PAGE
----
By Grant Morrison, Chris Burnham, and Nathan Fairbairn

It’s hard to think of a more mercurial modern comics legend than Grant Morrison. He’s a brilliant author whose written more than his fair share of lasting classics like Multiversity, The Invisibles, Doom Patrol, and his reinvigoration of Justice League of America. He was the one who brought previously obscure heroes like Steel, Huntress, and Plastic Man into the A-list club and defined over half a decade of Batman continuity. However, for every brilliant success his career is marred by strange entries like Happy, Action Comics, or New X-Men. None of these comics are legitimately bad so much as they are poorly implemented. Morrison as an author tends to be at his best when he’s allowed to just envelop himself in whatever obsession he’s fixating on at a particular moment in time. Comics like Doom Patrol or Arkham Asylum work because he’s delved completely into his own unhinged psyche while his Batman work was great because he embraced the entire spectrum of Batman’s history. He’s not a creator who should be forced into half measures because when he is, you get strange offerings like Nameless.

Much like Morrison’s other mid-way offerings Nameless is not a bad comic. Even within the realms of Morrison’s directionless work it stands out as higher quality than usual owing to how much he’s indulging his more gruesomely violent and metaphysical impulses here. The central premise has been…complicated so far and difficult to explain. Basically from the start, the book has existed in a kind of dreamlike un-reality that’s hinted at more complex goings on. So far things have revolved around the titular Nameless, a sort of Constantine-esque mercenary and vagabond from the high stakes world of urban fantasy. He’s been swept up in an endeavor to save the Earth from an oncoming massive asteroid which is also the prison of an omnipotent alien intelligence from an anti-universe.

If you aren’t into Morrison’s more surrealist work Nameless is definitely not the comic for you as it rises and falls on his most out there concepts. The book is all about a weird blend of quasi-Lovecraftian lore reimagined through the lens of Chariots of the Gods with a smattering of Doctor Who lore for good measure. That kind of gestalt weirdness that makes just enough sense for you to think you understand while simultaneously being so bizarre and complex you’ll never grasp the whole picture is at the heart of what Nameless is and why it works at all. The best way to look at the comic is as an experience rather than a strict narrative that you’re following. There’s no story to diagram to here, just a slurry of visuals and scenes meant to engender a sense of altered consciousness through reading. It’s most reminiscent of Morrison’s Multiversity: Ultra Comics in that the story is more about surrealism and the way we hold ideas in our mind more than the characters or events at hand.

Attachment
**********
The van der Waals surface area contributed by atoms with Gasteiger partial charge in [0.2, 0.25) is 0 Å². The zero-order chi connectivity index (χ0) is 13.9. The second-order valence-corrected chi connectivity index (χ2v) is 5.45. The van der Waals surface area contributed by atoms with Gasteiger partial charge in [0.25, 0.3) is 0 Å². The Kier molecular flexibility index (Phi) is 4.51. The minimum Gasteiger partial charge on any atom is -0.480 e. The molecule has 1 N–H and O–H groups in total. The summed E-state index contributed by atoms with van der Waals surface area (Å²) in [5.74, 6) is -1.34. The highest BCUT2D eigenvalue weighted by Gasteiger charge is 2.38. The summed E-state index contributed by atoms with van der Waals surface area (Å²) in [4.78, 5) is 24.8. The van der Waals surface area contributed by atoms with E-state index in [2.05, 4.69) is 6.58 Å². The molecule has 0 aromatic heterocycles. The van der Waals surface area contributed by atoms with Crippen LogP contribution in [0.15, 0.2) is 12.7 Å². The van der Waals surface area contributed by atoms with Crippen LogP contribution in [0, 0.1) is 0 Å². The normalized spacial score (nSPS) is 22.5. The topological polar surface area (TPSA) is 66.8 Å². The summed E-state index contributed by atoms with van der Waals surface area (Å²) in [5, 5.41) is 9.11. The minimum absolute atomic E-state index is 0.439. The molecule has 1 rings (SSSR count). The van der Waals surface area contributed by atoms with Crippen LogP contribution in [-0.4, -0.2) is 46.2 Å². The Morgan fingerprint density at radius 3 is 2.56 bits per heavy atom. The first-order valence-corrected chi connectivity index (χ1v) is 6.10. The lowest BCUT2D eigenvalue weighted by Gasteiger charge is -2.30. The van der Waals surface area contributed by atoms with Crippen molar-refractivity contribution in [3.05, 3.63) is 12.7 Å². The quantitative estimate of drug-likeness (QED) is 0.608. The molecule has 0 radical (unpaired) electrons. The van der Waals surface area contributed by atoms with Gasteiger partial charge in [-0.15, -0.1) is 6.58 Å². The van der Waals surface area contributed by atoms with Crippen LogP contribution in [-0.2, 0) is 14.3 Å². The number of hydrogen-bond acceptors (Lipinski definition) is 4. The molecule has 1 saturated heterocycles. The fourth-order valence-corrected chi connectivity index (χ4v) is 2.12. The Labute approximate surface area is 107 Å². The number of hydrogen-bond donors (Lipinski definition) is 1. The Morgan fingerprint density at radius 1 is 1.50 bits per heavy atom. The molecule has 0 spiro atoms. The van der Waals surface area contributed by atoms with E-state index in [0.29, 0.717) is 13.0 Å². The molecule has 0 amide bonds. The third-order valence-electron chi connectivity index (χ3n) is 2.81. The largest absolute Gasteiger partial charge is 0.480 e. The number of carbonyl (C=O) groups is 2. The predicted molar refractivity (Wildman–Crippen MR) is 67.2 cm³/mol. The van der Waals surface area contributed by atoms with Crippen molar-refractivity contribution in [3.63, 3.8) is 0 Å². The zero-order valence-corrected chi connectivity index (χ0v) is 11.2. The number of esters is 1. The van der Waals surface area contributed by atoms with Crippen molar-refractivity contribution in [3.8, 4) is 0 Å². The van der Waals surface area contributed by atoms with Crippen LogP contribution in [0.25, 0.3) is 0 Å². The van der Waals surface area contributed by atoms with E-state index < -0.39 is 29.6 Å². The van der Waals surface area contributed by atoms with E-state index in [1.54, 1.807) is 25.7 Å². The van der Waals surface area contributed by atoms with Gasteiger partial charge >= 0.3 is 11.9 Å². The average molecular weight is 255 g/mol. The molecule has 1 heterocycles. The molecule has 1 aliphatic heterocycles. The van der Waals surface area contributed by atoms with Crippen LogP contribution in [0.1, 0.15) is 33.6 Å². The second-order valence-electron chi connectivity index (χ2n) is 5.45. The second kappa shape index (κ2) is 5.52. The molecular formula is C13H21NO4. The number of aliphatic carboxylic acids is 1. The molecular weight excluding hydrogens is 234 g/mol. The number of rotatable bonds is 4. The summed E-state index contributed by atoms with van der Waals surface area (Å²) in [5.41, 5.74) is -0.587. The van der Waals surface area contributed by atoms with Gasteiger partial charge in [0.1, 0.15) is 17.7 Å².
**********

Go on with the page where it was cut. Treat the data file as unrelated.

In that respect Morrison is actually taking the backseat to Chris Burnham on this project. Burnham’s a brilliant artist and Nameless may very well be his masterpiece. His work has always carried with it a kind of visceral ugliness with a gritty effect that was downright palpable and he turns that skill up to 11 with Nameless. Even when he’s not called upon to depict scenes of horrific, Hellraiser­-esque gore and violence there’s an uncomfortable undertone to the world at hand. A big part of this also comes from Nathan Fairbairn who is doing an amazing job with the coloring. He and Burnham complement each other perfectly to create this all-consuming aura of otherworldly wrongness to the page that never lets up. Their work more than anything else gives Nameless the kind of waking nightmare aesthetic that makes it so deeply compelling and engaging.

None of this is to say Morrison is cut out of the equation. Morrison has always had a unique skill at finding short but evocative snippets of dialogue that have a way of getting lodged in your mind and that skill is very much on display here. What’s more, once the bigger and more unsettlingly cynical ideas of the book make themselves fully understood there’s no denying the existential horror at the core of Nameless. Some of the more meaningful ideas of the series are still fairly obscured by the complexity of the execution, but if you read through the issues carefully it’s possible to see the deeper ideas being alluded to. The same goes for the pre-requisite Morrison meta-narrative on the nature of stories that peppers most of his work. You can see aspects of a great commentary, mainly revolving around the idea of high concepts, blockbusters, and Sci-Fi given how much the plot of the comic plays like Inception and Armageddon were hijacked by 2001: A Space Odyssey, but the deeper ideas have yet to emerge from the surrealism. For the moment however, Nameless is still an enjoyable experiment if not much more than that. There’s no denying the surrealistic mood piece aesthetic of the comic works well, but it’s an unsustainable core in the long-term, leaving this an engaging read that fades from memory all too quickly.


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